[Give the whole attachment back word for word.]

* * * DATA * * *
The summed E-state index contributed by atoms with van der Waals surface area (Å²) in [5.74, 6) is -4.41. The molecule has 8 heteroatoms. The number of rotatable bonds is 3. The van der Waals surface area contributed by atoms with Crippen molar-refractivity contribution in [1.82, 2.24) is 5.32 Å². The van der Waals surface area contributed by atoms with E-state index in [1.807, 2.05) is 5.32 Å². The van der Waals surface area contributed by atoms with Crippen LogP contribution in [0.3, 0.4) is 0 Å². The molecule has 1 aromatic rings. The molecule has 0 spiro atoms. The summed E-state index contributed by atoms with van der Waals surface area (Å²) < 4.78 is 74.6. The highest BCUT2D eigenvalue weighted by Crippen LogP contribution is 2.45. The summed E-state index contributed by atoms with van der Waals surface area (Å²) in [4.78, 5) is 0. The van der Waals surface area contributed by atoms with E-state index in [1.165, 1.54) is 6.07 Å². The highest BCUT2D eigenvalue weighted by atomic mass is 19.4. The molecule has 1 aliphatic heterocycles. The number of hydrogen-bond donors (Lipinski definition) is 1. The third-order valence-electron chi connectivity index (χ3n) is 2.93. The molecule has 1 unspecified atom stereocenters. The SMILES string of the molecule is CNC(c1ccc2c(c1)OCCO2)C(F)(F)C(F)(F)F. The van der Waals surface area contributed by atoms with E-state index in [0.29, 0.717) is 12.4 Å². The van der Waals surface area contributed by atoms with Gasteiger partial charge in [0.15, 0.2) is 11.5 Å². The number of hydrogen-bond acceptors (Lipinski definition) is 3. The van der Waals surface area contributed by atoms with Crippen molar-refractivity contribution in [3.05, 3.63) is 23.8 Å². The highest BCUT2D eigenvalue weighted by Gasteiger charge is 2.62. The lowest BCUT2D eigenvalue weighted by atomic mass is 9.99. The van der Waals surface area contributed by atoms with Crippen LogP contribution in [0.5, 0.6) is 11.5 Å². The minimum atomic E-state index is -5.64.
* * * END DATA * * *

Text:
The summed E-state index contributed by atoms with van der Waals surface area (Å²) in [5.74, 6) is -4.41. The molecule has 8 heteroatoms. The number of rotatable bonds is 3. The van der Waals surface area contributed by atoms with Crippen molar-refractivity contribution in [1.82, 2.24) is 5.32 Å². The van der Waals surface area contributed by atoms with E-state index in [1.807, 2.05) is 5.32 Å². The van der Waals surface area contributed by atoms with Crippen LogP contribution in [0.3, 0.4) is 0 Å². The molecule has 1 aromatic rings. The molecule has 0 spiro atoms. The summed E-state index contributed by atoms with van der Waals surface area (Å²) < 4.78 is 74.6. The highest BCUT2D eigenvalue weighted by Crippen LogP contribution is 2.45. The summed E-state index contributed by atoms with van der Waals surface area (Å²) in [4.78, 5) is 0. The van der Waals surface area contributed by atoms with E-state index in [1.165, 1.54) is 6.07 Å². The highest BCUT2D eigenvalue weighted by atomic mass is 19.4. The molecule has 1 aliphatic heterocycles. The number of hydrogen-bond donors (Lipinski definition) is 1. The third-order valence-electron chi connectivity index (χ3n) is 2.93. The molecule has 1 unspecified atom stereocenters. The SMILES string of the molecule is CNC(c1ccc2c(c1)OCCO2)C(F)(F)C(F)(F)F. The van der Waals surface area contributed by atoms with E-state index in [0.29, 0.717) is 12.4 Å². The van der Waals surface area contributed by atoms with Gasteiger partial charge in [0.15, 0.2) is 11.5 Å². The number of hydrogen-bond acceptors (Lipinski definition) is 3. The van der Waals surface area contributed by atoms with Crippen molar-refractivity contribution in [3.05, 3.63) is 23.8 Å². The highest BCUT2D eigenvalue weighted by Gasteiger charge is 2.62. The lowest BCUT2D eigenvalue weighted by atomic mass is 9.99. The van der Waals surface area contributed by atoms with Crippen LogP contribution in [0.5, 0.6) is 11.5 Å². The minimum atomic E-state index is -5.64.